Resistance Couples: Lucie & Raymond Aubrac by Hannah Howe Lucie Samuel, better known as Lucie Aubrac, was born on 29 June 1912. A history teacher in peacetime, Lucie became a leading member of the French Resistance. In 1939, Lucie married Raymond Aubrac and after the Nazis occupied France in 1940 the couple joined the Resistance. In 1941, the Aubrac’s group sabotaged the train stations at Perpignan and Cannes, and distributed thousands of antiNazi flyers. Despite harassment and threats from the Nazis, the Aubracs published an underground newspaper, Libération. With the help of local printers and trade-unionists, 10,000 copies of Libération were produced and distributed in July 1941, bringing news and hope to the French people; a reminder that the pen is indeed mightier than the sword.

Under French law, engaged couples were allowed to marry if one of them was soon to die. Therefore, Lucie claimed that Raymond was her fiancé. She was pregnant at the time, carrying her second child (of three). Lucie informed the Nazis that Raymond’s name was “Ermelin” (one of his many aliases) and that he had been caught in a raid while innocently visiting a doctor. She claimed that she was unmarried and that Raymond was the father of her expected child.

In March 1943, the Gestapo arrested Raymond. In May, they released him, only to arrest him again in June. With Raymond sentenced to death, Lucie concocted an audacious escape plan.

Furthermore, Lucie pleaded with the Gestapo that they should allow Raymond to marry her before his execution. The Gestapo believed her story and granted her wish. Later, after the ‘marriage’ ceremony, as the Gestapo escorted Raymond back to his prison the local Resistance executed Lucie’s plan. In cars, they ambushed the prison lorry and liberated fifteen prisoners. In the melee, Lucie freed Raymond and the couple escaped. In 1944, Lucie was the first woman to sit in a French parliamentary assembly and in 1945 she published a short history of the French Resistance. - 10 -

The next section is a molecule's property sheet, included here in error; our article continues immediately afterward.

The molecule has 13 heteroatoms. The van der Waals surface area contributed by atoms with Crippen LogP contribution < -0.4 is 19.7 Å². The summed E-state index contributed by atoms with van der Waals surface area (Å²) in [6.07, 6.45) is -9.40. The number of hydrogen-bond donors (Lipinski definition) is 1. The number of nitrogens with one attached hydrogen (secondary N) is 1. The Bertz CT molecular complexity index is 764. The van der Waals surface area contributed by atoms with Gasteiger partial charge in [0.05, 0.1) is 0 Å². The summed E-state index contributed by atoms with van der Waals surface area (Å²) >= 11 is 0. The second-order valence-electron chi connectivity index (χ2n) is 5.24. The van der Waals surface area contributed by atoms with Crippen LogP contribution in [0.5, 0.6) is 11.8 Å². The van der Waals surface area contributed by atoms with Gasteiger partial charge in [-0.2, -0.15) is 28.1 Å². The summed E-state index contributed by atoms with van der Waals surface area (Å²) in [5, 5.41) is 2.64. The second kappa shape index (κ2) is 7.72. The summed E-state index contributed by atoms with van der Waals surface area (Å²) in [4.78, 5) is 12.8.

Outwitting the Gestapo, a semi-fictional version of Lucie’s wartime diaries, followed in 1984. Lucie published her book after notorious psychopath, Klaus Barbie ‘The Butcher of Leon’ claimed that Raymond had betrayed the Resistance after his arrest. Undoubtedly, there were factions and conflicts within the Resistance, particularly between the Gaullists and the Communists. As a result of these conflicts, betrayals did occur. However, when seeking the truth it is difficult to place great faith in a psychopath, particularly one who had reason to hate the Aubracs. In support of the Aubracs, twenty leading Resistance survivors published a letter, condemning the accusations. Voluntarily, the Aubracs appeared before a panel of leading French historians. After examining the case, the historians concluded that Raymond was not a traitor. To date, the Aubracs’ story has featured in two films – Boulevard des hirondelles, 1992, and Lucie Aubrac, 1997. While, in 1996, Lucie was awarded the Legion of Honor by the French government for her heroism during the Second World War.

While President François Hollande said, “In our darkest times, he [Raymond] was, with Lucie Aubrac, among the righteous, who found, in themselves and in the universal values of our Republic, the strength to resist Nazi barbarism.”

President Nicolas Sarkozy, in a statement after Raymond’s death in 2012, said that Raymond’s escape from the Nazis had “become a legend in the history of the Resistance” and praised him and all Resistance members as “heroes of the shadows who saved France’s honor, at a time when it seemed lost.”

Lucie once said: “Resistance is not just something locked away in the period 1939-45. Resistance is a way of life, an intellectual and emotional reaction to anything which threatens human liberty.”

Hannah Howe is the author of the Sam Smith Mystery Series, the Ann's War Mystery Series and the #1 international bestseller Saving Grace. Hannah's books are published by Goylake Publishing and distributed through Gardners Books to over 300 outlets worldwide. Her books are available in print, as eBooks and audiobooks, and are being translated into ten languages. Discover more on Mom's Favorite Reads website: